In addition, we agreed that Clark is shamelessly using his beautiful 23-year old daughter to try to gather votes for him in his home riding of Calgary Centre. A member of the Canadian Alliance currently occupies that seat, and that MP is extremely popular. Clark is the fourth horse in a three-horse race, and he surely stands to get his clock cleaned in the election just two weeks from Monday, thus once again being forced out of the House of Commons. The man just doesn't seem to take a hint.
Just as the transition from George Bush to Bill Clinton in the U.S. symbolized the passing of the torch to a new generation, so these two men, Jean Chretien and Joe Clark, should step aside and enjoy their retirement years in order that other men and women of talent, honor and integrity may have the opportunity to serve their country and serve it well. The new leader of the Canadian Alliance, Stockwell Day, has a vision for Canada that can make it the kind of place that will alleviate the 'brain drain' that is plaguing this nation and depriving it of its best and brightest who are headed in droves to the United States in search of higher salaries, deductible interest on home mortgages and lower tax rates with no surtaxes for those making over $65,000 a year. For many, a move to the United States with the benefits listed above along with the exchange rate, effectively doubles their take-home pay. Just six weeks ago, I had a close friend move from Whitby, Ontario to Connecticut to take a job on Wall Street, and from what I have heard, he is enjoying every minute of it.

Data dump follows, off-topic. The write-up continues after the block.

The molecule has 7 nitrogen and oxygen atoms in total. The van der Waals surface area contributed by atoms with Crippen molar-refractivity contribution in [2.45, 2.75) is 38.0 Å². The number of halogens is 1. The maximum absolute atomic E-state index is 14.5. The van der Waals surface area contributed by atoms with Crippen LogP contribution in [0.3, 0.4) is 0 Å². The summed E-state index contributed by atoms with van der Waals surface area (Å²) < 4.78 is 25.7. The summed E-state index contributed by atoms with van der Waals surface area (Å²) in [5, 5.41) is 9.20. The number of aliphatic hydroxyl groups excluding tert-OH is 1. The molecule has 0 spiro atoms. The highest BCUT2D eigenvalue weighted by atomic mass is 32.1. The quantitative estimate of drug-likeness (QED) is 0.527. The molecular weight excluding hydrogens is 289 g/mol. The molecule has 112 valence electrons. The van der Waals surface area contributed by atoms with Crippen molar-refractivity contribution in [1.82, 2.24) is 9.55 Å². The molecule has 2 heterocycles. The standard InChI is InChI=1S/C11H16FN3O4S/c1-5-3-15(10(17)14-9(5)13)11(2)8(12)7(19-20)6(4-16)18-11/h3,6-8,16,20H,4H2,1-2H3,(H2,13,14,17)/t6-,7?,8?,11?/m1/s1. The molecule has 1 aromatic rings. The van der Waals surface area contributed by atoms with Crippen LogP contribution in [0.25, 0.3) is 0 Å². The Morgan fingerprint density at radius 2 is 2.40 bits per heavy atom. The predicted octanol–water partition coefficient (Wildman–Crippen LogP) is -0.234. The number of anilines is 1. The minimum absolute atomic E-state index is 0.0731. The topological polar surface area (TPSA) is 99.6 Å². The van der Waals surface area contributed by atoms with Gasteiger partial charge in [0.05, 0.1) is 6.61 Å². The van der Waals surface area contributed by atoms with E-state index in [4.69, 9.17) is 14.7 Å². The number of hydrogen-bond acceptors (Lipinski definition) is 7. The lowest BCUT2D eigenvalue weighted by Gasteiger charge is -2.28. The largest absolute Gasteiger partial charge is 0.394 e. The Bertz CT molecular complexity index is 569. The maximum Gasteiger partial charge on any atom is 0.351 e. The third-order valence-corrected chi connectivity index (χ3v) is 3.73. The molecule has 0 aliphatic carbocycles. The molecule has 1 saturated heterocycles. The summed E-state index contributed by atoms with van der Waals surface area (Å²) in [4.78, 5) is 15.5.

Chretien and Clark are men whose time has passed. They should accept the thanks of a grateful nation and allow others the opportunity to serve with honor and distinction.
And so to my Canadian friends, be sure to vote your conscience and make an informed choice at the ballot box on Monday November 27th.
© 2000 Timothy Rollins